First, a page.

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Economic Transition

The economy of Walker County, Texas following the Civil War matched much of the surrounding area. Agriculture ruled the day. It was not without events that hastened a transition from slavery/cash crops to share cropping to one of cattle ranching that we see today. Take some statistics, for example, from before the Civil War, showing that the county was doing well. In 1850, farms occupied 146,000 acres of land, producing 102,000 bushels of corn and 1,873 bales of cotton. [1] A decade later, in 1860, the farm acreage increased to 180,000 acres. The farms produced 12,000 bales of cotton and 315,000 bushels of corn. At the same time, the slave population, which plucked the majority of the crops, increased to 4,125. Outnumbering the white population of the county. The value of real estate in 1860 was $1,525,411 (Now $57,401,767.28 in 2024 USD). The Civil War itself did not touch Walker County physically. However, it was not spared from its effects. The value of real estate plummeted to $311,556. Though the county’s population increased to 9,766 by 1870 up from 8,191 the decade prior, Huntsville’s dropped close to twenty percent in the same decade. Disease usually follows every war and a Yellow Fever was no different. 130 people died in Huntsville in one year. Up to a tenth of the population perished, “Activity in the town came to a halt - schools and businesses closed, plantations quarantined, churches fell silent, and the mail was irregular. Many white Huntsvillians, including the mayor and postmaster, abandoned the town.” [2]

Even the Calhoun Plantation experienced a wave of change following the civil war. Not always through disease or insect invasion. The agricultural cache of the plantation consisted of 120 cattle, 8 ½ oxen, two mills, 180 bushels of corn, and created 1,400 pounds of butter. [3] That same year, the 1870 census indicates the Calhoun Plantation carried on the common practice of sharecroppers/tenant farmers to help work the land.

Despite being ravaged by plague, the economy of Walker county survived and started to diversify. Lumber became a lucrative commodity and the advent of the International and Great Southern Railroad coming through town put the county on the map. The railroad enabled commodities to reach bigger markets and as such, the agricultural economy started to revive. Despite the uptick, “Though cotton remained king, depleted soils and other problems dragged down production, which did not reach pre-Civil War levels until 1900. That year almost 27,000 acres were planted in cotton, and over 12,014 bales were ginned.” [4] Blight comes in many forms and it would arrive again in the 1890s, this time a plague of Boll Weevils.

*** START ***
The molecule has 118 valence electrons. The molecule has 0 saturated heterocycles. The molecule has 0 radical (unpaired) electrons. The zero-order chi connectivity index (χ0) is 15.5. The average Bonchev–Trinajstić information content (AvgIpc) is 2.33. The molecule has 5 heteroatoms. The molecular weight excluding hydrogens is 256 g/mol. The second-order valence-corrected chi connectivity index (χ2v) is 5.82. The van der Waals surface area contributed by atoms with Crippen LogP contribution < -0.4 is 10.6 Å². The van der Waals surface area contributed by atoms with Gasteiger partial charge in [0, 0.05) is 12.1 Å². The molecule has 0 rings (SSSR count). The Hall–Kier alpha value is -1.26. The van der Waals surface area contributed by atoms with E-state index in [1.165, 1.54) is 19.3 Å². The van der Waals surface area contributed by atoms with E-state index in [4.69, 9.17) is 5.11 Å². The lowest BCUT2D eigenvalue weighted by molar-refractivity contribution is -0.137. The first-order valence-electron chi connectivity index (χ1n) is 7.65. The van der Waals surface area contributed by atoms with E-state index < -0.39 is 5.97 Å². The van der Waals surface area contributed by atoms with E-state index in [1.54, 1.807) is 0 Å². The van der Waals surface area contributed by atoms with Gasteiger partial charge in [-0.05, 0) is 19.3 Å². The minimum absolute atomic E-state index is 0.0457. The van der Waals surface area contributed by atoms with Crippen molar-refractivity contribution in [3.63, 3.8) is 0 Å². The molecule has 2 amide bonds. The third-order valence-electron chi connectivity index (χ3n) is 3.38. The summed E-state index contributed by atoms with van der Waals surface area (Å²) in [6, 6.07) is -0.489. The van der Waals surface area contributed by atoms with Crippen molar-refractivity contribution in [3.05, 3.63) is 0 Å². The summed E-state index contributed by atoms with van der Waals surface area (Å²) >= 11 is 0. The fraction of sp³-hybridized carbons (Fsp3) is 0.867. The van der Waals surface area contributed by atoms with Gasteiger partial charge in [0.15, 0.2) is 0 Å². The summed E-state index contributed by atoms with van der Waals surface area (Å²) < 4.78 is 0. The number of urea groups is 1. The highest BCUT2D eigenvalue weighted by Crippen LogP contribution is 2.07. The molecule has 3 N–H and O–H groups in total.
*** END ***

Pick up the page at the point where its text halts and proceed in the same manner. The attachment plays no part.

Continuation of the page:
Arriving first through Brownsville along the border with Mexico, the Boll Weevil spread throughout the entirety of the Southern United States at a rate of 40 to 160 miles a year. Arriving in Huntsville between 1895 at the earliest and 1902 at the latest. These insidious creatures would, “In the American South, boll weevils fed almost exclusively on the cotton plant. Cotton was planted in March and April and six to eight weeks later developed squares (flower buds). Early in the season, weevils fed on the leaves, before moving to the squares and bolls. The weevils continued to feed until the cotton plant was destroyed or killed by frost.” [5] The impact of the boll weevil was not felt in just Texas alone. Certain areas of the Cotton Belt experienced immense reduction in cotton crops. For example, the hilly regions of Mississippi experienced a 10.8% drop between 1934-1936. Up to a loss of 32.8% in eastern Oklahoma between 1928-1935. Overall, all regions that were impacted by the Boll Weevil experienced a 10.5% drop. [6] The effects were not unfelt in Walker country either. 1920 proved to be the second smallest crop ever at 2,639 bales, while in 1930 production was the largest at 8,793 bales. The Boll Weevil would come in waves effecting different regions at varying rates.

Metadata

Brennan Reynholds, “Economic Transition,” East Texas History, accessed May 26, 2024, https://easttexashistory.org/items/show/392.